than a third of the people who screen positive for depression received
- People from lower socioeconomic
strata and with less education more likely to be depressed
- Access to treatment is
unavailable to racial minorities, the poor and the uninsured.
- Such critical gaps in treatment
of depression have to be addressed
National Survey on
Treatment for Depression
is a fairly commonly occurring
disorder worldwide. A recent national survey conducted in the US threw up some
Scientists from Columbia University
Medical Center (CUMC) and the University of Pennsylvania studied data from a
national survey that focused on the treatment of depression.
The survey involved over 46000 adults, and was conducted in 2012 and 2013. It
collected information regarding symptoms of depression, severe psychological
distress, whether people were being treated with antidepressants
or both, the types of health
care professionals that were providing treatment, and other data such as age, gender,
race, education, marital status, income and health insurance status.
‘Anti-depressant treatment should be accessible to those who need it.’
of The Study
The study revealed the following facts,
some of them were startling.
incidence of depression was nearly five times higher
amongst individuals in the lower income group than in people belonging to the
high income group
. It was also seen fairly commonly among
adults who were divorced, separated or widowed, had public health insurance or
had not studied beyond a high school education.
Persons, who were highly likely
to receive treatment included those with publicly-insurance, and separated/divorced/widowed people,
whilst those least likely to get treatment included the uninsured, racial and ethnic minorities and men
Surprisingly, most people (70.1%) who were being managed for depression did not screen
positive for depression on the two-question screen
. Though this
finding seems surprising, it was not totally unexpected.
Prescriptions for anti-depressants had
become so rampant in the 1990s that a few people began referring to
the United States Prozac Nation. Many of
the prescriptions were not given for actual depression
days, even some pets are known to take Prozac
. Still the finding shows that's there's a
huge mismatch between those who are
suffering from depression, and those who are being actually treated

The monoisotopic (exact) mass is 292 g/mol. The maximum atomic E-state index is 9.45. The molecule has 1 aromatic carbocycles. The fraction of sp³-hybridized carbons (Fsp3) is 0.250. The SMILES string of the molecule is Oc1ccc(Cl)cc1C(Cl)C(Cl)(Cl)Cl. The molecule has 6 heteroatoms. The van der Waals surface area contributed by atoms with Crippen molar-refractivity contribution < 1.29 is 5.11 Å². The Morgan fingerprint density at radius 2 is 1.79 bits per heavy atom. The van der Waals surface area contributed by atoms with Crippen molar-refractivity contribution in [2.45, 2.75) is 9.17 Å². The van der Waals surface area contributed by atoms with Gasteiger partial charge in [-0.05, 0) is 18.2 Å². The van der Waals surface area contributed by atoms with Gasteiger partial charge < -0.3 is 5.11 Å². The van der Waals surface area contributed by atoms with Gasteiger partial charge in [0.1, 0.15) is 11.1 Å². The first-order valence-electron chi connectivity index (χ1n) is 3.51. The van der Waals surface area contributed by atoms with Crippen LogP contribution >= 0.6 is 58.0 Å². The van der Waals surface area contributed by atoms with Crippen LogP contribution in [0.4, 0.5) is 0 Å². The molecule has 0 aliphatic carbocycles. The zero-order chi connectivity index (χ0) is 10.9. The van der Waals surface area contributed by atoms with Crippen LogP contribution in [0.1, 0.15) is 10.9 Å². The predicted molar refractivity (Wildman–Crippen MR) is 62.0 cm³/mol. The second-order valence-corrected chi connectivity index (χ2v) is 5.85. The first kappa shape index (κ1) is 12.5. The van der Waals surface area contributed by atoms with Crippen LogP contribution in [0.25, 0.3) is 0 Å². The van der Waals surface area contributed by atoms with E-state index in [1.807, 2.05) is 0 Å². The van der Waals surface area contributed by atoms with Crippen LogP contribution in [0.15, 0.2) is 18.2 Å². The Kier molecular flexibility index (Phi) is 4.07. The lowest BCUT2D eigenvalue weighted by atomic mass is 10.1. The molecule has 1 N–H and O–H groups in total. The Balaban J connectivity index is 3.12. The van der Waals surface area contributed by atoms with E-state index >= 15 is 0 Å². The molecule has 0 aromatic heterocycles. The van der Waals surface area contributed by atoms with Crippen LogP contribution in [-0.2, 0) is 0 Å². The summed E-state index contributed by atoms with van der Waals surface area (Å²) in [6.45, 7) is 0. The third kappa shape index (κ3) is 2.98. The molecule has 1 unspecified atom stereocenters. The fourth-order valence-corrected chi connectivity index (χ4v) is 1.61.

study concluded with an observation that less than a third of persons screening
positive for depression received treatment in the last year.
Lessons From The Study
Healthcare providers should pay more
attention to the severity of a person's depression and then treat based on each
individual patient's needs.
"These patterns suggest that more needs
to be done to ensure that depression care is neither too intensive nor
insufficient for each patient. Although screening tools provide only a rough
index of depression severity, increasing their use might nevertheless help
align depression care with each patient's needs," said Mark Olfson, MD, MPH,
professor of psychiatry at CUMC and senior author of the report.
The study concludes saying that: "Although
access to depression care has expanded in recent years, critical treatment gaps
persist, especially for racial/ethnic minorities, low income individuals, less
educated adults and uninsured people
Depression (major depressive disorder or clinical depression
) is a fairly common
occurrence, but a serious mood disorder. Severe symptoms occur, that may affect
how one feels, thinks, or copes with daily activities, such as eating, sleeping
or working. Diagnosis
requires symptoms to have been present for at least 2 weeks to make a
The World Health Organization (WHO) has
ranked depression as the fourth leading cause of disability worldwide
and predicts that by 2020, it will become the second leading cause.
and Symptoms of Depression
feeling sad, anxious, or "empty"
despair, or negative feelings
thoughts of death or suicide, or attempt to end one's life
guilty, and worthless
loss of interest and pleasure in hobbies and leisure activities
energy or feeling of tiredness
deliberate movements, speaking slowly
restless and fidgety
in concentrating, remembering, or making decisions
- Difficulty sleeping, early-morning
awakening, or oversleeping
and/or weight changes
- Vagueaches or pains, headaches, cramps
Even the most severe cases of depression
can be treated. The earlier the treatment begins, the more effective will be.
It is usually managed with medications
, interpersonal therapy), or a combination of both.
If these treatments do not cause improvement in symptoms, electroconvulsive therapy
(ECT) and other brain stimulation therapies
may be options to try out for the possibility of a cure.
of Self Care in Depression
Having depression can make it quite difficult to find the
energy and enthusiasm to take care of oneself. However, taking an active role
in one's treatment, trying to help oneself cope with various experiences, may
make a big difference in how one feels. Some of the things that one needs to do
and sleeping well
active and indulging in exercises such as walking or cycling
good personal hygiene
drugs and alcohol
time to do things that one enjoys
or joining a support group
out new things
a mood diary to monitor progress
- About Depression - (https://www.nimh.nih.gov/health/topics/depression/index.shtml)
- The epidemiology of depression across cultures - (http://www.ncbi.nlm.nih.gov/pmc/articles/PMC4100461/)
- Depression - General Information - (http://www.mind.org.uk/information-support/types-of-mental-health-problems/depression/self-care-for-depression/#.V9vFK_l97IV)